I have been shooting AR-15s for years now and apart from the mild cool factor, I have never really considered owning an AR-15 chambered in 5.56x45mm with a 7.5″ barrel. In fact, you could say that I thought they were a bit silly. Times changes and so do opinions.
It is true that just about any other common AR-15 chambering is a better performer than 5.56/.223 in such short barrels. That includes 6.8SPC, 300BLK, and even the 9mm Luger (in some ways like noise and flash but not necessarily in terminal ballistics). If you want to build a super-short AR-15 and your budget allows, go ahead and take on a new caliber. If your budget doesn’t allow or you just don’t want to take on a new caliber, there are a five reasons that super short 5.56 chambered guns may finally be viable.
Here is how I talked myself into building one…
- Ammo – The proliferation of advanced projectiles like the Barnes TSX and some bonded bullets means that there is finally off-the-shelf ammunition that will expand at the more modest velocities produced by 7.5″ AR-15 barrels. There are new choices coming out all the time and projectile design continues to advance at an amazing rate.
- Muzzle devices – Previously, having a super short 5.56 chambered AR-15 meant throwing massive fireballs every time you pulled the trigger. That is no longer the case. Advanced flash suppressors like the AAC Blackout, White Sound Defense FOSSA 556, B.E. Meyers 249F, and others can all but eliminate the flash on these shorter barrels. This is especially true if the shooter chooses their ammo carefully. If you don’t care about flash, there are a now number of linear comps on the market that will direct some of the blast away from the shooter and some even suppress flash a bit like the Black River Tactical Covert Comp. You can even couple a blast shield with an effective flash suppressor like the Griffon Armament taper mount series or a YHM Phantom with a Simplistic Shooting Solutions Blast Shield to suppress flash AND direct concussion away from the shooter.
- Reliable barrels – There was a time when there weren’t very many 7.5″ barrel options that worked well without being grotesquely over-gassed. Noveske was pretty much the only quality option. Now, you can get high quality 7.5″ barrels from Ballistic Advantage and Aero Precision just to name two. Both use gas port specs that are on the small side and their barrels run well. You can also go with a piston set up from PWS or Adams Arms, both of which have solid reputations for reliable function. If you don’t want to build your own, Andro Corp Industries offers prebuilt 7.5″ uppers that use Ballistic Advantage barrels. I purchased mine from them and I have been very pleased so far.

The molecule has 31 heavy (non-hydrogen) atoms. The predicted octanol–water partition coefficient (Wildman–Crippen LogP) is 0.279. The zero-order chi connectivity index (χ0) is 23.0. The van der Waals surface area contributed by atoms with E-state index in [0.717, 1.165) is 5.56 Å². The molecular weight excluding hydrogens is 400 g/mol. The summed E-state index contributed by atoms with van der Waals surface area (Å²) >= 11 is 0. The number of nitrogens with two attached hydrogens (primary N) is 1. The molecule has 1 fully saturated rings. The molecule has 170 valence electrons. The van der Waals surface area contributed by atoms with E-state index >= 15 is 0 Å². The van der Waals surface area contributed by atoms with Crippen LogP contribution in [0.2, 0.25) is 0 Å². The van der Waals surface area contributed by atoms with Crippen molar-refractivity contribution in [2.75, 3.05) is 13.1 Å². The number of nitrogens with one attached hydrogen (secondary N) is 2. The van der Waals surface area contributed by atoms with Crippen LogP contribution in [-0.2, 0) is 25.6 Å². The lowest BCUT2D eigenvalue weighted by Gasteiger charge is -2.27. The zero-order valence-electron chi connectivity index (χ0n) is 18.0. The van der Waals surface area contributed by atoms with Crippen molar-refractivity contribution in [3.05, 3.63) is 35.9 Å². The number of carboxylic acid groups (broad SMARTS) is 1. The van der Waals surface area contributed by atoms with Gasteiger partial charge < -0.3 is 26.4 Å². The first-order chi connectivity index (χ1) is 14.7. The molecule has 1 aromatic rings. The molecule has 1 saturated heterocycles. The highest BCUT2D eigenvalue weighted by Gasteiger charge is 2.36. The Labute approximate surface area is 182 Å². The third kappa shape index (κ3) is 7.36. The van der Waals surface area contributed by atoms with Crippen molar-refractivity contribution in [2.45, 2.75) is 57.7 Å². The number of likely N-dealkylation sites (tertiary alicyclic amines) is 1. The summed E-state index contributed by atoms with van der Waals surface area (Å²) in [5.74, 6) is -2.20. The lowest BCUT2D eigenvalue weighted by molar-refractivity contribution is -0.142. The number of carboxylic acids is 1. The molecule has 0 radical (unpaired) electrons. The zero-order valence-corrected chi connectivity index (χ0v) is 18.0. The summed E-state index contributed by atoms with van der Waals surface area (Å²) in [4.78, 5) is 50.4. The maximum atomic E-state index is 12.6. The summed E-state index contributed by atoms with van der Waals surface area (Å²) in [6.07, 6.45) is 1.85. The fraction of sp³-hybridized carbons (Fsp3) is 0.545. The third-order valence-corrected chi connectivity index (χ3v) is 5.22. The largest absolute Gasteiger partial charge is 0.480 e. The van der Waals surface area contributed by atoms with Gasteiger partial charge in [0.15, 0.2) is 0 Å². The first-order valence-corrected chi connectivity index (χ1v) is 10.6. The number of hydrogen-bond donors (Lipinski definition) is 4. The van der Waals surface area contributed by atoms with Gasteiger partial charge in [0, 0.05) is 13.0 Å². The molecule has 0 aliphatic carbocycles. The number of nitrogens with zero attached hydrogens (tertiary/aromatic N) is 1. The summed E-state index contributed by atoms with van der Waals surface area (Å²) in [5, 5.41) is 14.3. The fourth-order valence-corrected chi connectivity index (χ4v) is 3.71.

- Law Tactical AR-15 Folding Stock Adapter – The moment that I finally laid hands on a Law Tactical AR-15 Folding Stock Adapter was the moment that I hoped I could make a 7.5″ AR-15 work. An AR-15 pistol equipped with a 7.5″ barrel and folding stock adapter will measure at right around 18″ long when folded. That means it can be carried in a normal backpack, tool box, messenger bag and all sorts of other places that even a 10.5″ barrel won’t fit without breaking it into its separate components. The Law Tactical Folding Stock Adapter helps turn these builds from interesting range toys to something like a concealable PDW with potentially interesting application for the private citizen.
- Advent of the AR Pistol – Finally, the advent of the AR-15 pistol has made it easier, less costly, and less risky than ever to try a 5.56 chambered AR-15 with a short barrel. You can test and tweak various ammo/muzzle device combinations before you plunk down your cash for a tax stamp… or just keep it as a pistol.
To recap, 5.56×45 is still less than ideal from a short barrel but thanks to several advancements, it may be more viable than ever.